At this free virtual talk Dr. James Ulak will offer thoughts on Sherman Emery Lee’s (1918–2008) powerful influence in directing collecting tastes in Japanese art throughout America. Lee’s advice has benefited countless private and institutional collections — including the Ackland Art Museum — from the immediate post-WWII era, through his distinguished museum career, and well into his retirement years. His role as a confidant to the Rockefellers is well documented and on display in the Ackland’s current extraordinary exhibition of Asian art, Buddha and Shiva, Lotus and Dragon: Masterworks from the Mr. and Mrs. John D. Rockefeller 3rd Collection at Asia Society. In this talk, Ulak will situate Sherman Lee in the context of America’s long interest in Japanese art and culture, dating from the 1870s forward. Lee resisted clichés and trends to establish a clear understanding of the strength of Japan’s classical visual lineage.
This free virtual talk is presented in connection with Buddha and Shiva, Lotus and Dragon: Masterworks from the Mr. and Mrs. John D. Rockefeller 3rd Collection at Asia Society.
Free; RSVP required below. Zoom webinar links will be sent to registered participants via email.
This program is supported by the Orange County Arts Commission.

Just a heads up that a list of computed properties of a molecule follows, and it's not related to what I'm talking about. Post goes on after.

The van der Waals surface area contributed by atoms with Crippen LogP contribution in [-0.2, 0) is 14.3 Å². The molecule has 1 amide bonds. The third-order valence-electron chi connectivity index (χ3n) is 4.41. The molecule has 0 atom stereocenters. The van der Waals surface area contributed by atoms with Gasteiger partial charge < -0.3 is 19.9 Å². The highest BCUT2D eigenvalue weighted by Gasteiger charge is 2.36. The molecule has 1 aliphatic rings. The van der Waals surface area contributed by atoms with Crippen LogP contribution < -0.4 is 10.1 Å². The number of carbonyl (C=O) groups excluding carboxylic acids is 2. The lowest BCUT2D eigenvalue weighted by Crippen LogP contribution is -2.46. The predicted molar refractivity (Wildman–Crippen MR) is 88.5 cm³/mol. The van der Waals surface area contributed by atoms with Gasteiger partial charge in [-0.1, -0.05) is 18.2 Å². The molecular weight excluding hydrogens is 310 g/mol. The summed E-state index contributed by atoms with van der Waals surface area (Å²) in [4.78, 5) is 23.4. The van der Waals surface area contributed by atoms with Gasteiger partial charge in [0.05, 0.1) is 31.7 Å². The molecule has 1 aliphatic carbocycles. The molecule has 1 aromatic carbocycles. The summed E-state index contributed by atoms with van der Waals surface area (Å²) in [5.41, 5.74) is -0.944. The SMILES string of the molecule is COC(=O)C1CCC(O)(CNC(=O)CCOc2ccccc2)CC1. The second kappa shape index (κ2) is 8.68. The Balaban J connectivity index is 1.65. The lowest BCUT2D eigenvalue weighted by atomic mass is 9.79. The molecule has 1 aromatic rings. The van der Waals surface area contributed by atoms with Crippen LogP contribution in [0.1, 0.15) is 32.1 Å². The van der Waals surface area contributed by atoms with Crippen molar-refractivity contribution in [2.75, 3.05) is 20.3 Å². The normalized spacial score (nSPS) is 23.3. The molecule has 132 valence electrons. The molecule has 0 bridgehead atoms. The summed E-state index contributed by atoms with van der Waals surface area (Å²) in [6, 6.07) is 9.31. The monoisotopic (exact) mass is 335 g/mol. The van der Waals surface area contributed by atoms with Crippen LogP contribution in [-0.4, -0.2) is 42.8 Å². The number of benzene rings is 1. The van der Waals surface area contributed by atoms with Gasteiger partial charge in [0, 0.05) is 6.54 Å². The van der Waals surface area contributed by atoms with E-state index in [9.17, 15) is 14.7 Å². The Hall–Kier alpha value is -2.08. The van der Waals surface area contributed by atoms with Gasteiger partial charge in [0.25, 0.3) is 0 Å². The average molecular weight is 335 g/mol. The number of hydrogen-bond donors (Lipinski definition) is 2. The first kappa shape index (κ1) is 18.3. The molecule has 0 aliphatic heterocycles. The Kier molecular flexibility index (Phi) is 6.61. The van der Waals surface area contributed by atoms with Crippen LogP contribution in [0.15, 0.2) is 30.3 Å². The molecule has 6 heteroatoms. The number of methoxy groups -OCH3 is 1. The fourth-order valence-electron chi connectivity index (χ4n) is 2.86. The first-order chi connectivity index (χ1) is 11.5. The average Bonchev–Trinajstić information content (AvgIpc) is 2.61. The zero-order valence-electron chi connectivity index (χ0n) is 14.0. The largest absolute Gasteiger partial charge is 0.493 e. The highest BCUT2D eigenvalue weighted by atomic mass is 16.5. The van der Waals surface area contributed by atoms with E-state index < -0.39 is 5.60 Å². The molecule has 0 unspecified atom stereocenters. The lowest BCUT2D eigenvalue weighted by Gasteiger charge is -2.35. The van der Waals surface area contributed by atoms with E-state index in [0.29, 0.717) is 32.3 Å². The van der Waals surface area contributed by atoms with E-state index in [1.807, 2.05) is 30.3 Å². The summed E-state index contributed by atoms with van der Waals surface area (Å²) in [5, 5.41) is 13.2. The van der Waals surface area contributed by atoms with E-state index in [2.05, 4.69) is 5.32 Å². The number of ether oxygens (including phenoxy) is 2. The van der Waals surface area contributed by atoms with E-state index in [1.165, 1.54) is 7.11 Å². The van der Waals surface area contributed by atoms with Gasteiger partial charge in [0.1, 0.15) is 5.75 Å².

James T. Ulak is the current president of the United States-Japan Foundation (serving since November 2019) and had previously spent twenty-five years at the Smithsonian’s National Museum of Asian Art — Freer Gallery of Art and Arthur M. Sackler Gallery in Washington, D.C., serving in the capacities of Senior Curator of Japanese Art, Head of Collections and Research, Chief Curator and Deputy Director. Preceding his tenure in Washington, he has been affiliated with the Cleveland Museum of Art, Yale University Art Gallery, and The Art Institute of Chicago. Before beginning his museum career, an interest in Japanese Buddhist iconography led Jim into a full-time academic program of Japanese art history. With an initial focus on the history of narrative painting production in fourteenth- and fifteenth-century Japan, Jim received his PhD from Case Western Reserve University (Cleveland, Ohio) in 1994, where he studied with Sherman Emery Lee. In addition to his interest in medieval Japanese narrative painting, Jim has written on the genesis of modern painting styles in the early seventeenth century, on eighteenth-century “eccentric” painters, and on Japan’s artistic encounters with international modernity in the late nineteenth and early twentieth centuries. He has developed and produced numerous exhibitions on these topics, including major projects in partnership with Japanese institutions. During his museum career, Jim expanded collection holdings, created programs for curatorial training, and engaged major corporate, government, and private financial support for museum programs.